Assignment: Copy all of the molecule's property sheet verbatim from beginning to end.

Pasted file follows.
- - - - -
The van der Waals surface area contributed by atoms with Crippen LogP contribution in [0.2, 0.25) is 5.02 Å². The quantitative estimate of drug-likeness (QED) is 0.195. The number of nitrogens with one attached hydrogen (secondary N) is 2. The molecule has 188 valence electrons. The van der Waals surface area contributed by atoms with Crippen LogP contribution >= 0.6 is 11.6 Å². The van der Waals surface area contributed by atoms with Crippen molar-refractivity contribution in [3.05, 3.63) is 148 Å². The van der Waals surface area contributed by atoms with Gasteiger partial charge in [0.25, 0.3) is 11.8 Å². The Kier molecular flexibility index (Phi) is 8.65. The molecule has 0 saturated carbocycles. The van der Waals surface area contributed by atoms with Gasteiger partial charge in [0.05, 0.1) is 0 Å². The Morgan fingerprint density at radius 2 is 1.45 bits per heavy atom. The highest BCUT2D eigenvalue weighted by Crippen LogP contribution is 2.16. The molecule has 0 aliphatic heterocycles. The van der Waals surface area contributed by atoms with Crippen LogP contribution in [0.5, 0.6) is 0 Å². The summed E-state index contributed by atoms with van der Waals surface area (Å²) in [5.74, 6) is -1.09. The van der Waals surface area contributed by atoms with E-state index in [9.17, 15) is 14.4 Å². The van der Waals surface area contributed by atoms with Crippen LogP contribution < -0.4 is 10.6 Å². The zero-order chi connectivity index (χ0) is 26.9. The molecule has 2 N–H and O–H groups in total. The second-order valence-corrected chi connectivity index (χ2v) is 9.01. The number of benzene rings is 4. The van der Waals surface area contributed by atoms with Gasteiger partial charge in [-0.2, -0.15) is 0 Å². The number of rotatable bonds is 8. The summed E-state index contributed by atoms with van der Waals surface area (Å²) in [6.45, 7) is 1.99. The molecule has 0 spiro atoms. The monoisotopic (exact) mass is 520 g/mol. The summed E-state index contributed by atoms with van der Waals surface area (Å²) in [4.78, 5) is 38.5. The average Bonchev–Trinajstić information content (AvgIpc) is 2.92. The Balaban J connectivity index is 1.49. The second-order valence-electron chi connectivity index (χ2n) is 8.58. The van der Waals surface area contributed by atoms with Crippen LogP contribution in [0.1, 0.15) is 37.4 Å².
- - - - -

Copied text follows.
The van der Waals surface area contributed by atoms with Crippen LogP contribution in [0.2, 0.25) is 5.02 Å². The quantitative estimate of drug-likeness (QED) is 0.195. The number of nitrogens with one attached hydrogen (secondary N) is 2. The molecule has 188 valence electrons. The van der Waals surface area contributed by atoms with Crippen LogP contribution >= 0.6 is 11.6 Å². The van der Waals surface area contributed by atoms with Crippen molar-refractivity contribution in [3.05, 3.63) is 148 Å². The van der Waals surface area contributed by atoms with Gasteiger partial charge in [0.25, 0.3) is 11.8 Å². The Kier molecular flexibility index (Phi) is 8.65. The molecule has 0 saturated carbocycles. The van der Waals surface area contributed by atoms with Gasteiger partial charge in [0.05, 0.1) is 0 Å². The Morgan fingerprint density at radius 2 is 1.45 bits per heavy atom. The highest BCUT2D eigenvalue weighted by Crippen LogP contribution is 2.16. The molecule has 0 aliphatic heterocycles. The van der Waals surface area contributed by atoms with Crippen LogP contribution in [0.5, 0.6) is 0 Å². The summed E-state index contributed by atoms with van der Waals surface area (Å²) in [5.74, 6) is -1.09. The van der Waals surface area contributed by atoms with E-state index in [9.17, 15) is 14.4 Å². The van der Waals surface area contributed by atoms with Crippen LogP contribution < -0.4 is 10.6 Å². The zero-order chi connectivity index (χ0) is 26.9. The molecule has 2 N–H and O–H groups in total. The second-order valence-corrected chi connectivity index (χ2v) is 9.01. The number of benzene rings is 4. The van der Waals surface area contributed by atoms with Gasteiger partial charge in [-0.2, -0.15) is 0 Å². The number of rotatable bonds is 8. The summed E-state index contributed by atoms with van der Waals surface area (Å²) in [6.45, 7) is 1.99. The molecule has 0 spiro atoms. The monoisotopic (exact) mass is 520 g/mol. The summed E-state index contributed by atoms with van der Waals surface area (Å²) in [4.78, 5) is 38.5. The average Bonchev–Trinajstić information content (AvgIpc) is 2.92. The Balaban J connectivity index is 1.49. The second-order valence-electron chi connectivity index (χ2n) is 8.58. The van der Waals surface area contributed by atoms with Crippen LogP contribution in [0.1, 0.15) is 37.4 Å².